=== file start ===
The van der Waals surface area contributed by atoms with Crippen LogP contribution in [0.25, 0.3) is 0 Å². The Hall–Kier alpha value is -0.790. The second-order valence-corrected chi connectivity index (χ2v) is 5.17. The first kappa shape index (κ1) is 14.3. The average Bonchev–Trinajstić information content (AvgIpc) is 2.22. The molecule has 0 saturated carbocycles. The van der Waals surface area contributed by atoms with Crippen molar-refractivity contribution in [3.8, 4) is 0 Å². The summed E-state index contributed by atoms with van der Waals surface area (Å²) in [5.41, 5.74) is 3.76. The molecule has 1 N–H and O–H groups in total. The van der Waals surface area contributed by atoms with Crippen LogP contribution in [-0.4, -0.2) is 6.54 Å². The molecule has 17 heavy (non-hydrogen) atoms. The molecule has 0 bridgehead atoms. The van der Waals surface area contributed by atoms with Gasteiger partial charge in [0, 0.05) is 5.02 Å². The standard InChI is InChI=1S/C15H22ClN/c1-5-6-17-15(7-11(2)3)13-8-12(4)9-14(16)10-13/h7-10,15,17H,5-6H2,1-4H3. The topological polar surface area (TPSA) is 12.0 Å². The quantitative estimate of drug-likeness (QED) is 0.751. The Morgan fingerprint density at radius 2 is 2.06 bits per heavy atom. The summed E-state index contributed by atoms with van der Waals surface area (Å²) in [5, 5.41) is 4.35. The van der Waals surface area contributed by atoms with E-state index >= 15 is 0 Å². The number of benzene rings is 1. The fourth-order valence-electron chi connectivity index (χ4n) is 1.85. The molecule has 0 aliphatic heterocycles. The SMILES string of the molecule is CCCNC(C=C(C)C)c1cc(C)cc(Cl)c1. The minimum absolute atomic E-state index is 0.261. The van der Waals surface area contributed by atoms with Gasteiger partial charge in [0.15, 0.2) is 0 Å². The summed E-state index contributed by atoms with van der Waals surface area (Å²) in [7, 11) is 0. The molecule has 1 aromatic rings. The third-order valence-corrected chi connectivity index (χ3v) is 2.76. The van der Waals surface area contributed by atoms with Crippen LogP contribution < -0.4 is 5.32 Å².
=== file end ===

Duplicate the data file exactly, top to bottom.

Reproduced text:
The van der Waals surface area contributed by atoms with Crippen LogP contribution in [0.25, 0.3) is 0 Å². The Hall–Kier alpha value is -0.790. The second-order valence-corrected chi connectivity index (χ2v) is 5.17. The first kappa shape index (κ1) is 14.3. The average Bonchev–Trinajstić information content (AvgIpc) is 2.22. The molecule has 0 saturated carbocycles. The van der Waals surface area contributed by atoms with Crippen molar-refractivity contribution in [3.8, 4) is 0 Å². The summed E-state index contributed by atoms with van der Waals surface area (Å²) in [5.41, 5.74) is 3.76. The molecule has 1 N–H and O–H groups in total. The van der Waals surface area contributed by atoms with Crippen LogP contribution in [-0.4, -0.2) is 6.54 Å². The molecule has 17 heavy (non-hydrogen) atoms. The molecule has 0 bridgehead atoms. The van der Waals surface area contributed by atoms with Gasteiger partial charge in [0, 0.05) is 5.02 Å². The standard InChI is InChI=1S/C15H22ClN/c1-5-6-17-15(7-11(2)3)13-8-12(4)9-14(16)10-13/h7-10,15,17H,5-6H2,1-4H3. The topological polar surface area (TPSA) is 12.0 Å². The quantitative estimate of drug-likeness (QED) is 0.751. The Morgan fingerprint density at radius 2 is 2.06 bits per heavy atom. The summed E-state index contributed by atoms with van der Waals surface area (Å²) in [5, 5.41) is 4.35. The van der Waals surface area contributed by atoms with E-state index >= 15 is 0 Å². The number of benzene rings is 1. The fourth-order valence-electron chi connectivity index (χ4n) is 1.85. The molecule has 0 aliphatic heterocycles. The SMILES string of the molecule is CCCNC(C=C(C)C)c1cc(C)cc(Cl)c1. The minimum absolute atomic E-state index is 0.261. The van der Waals surface area contributed by atoms with Gasteiger partial charge in [0.15, 0.2) is 0 Å². The summed E-state index contributed by atoms with van der Waals surface area (Å²) in [7, 11) is 0. The molecule has 1 aromatic rings. The third-order valence-corrected chi connectivity index (χ3v) is 2.76. The van der Waals surface area contributed by atoms with Crippen LogP contribution < -0.4 is 5.32 Å².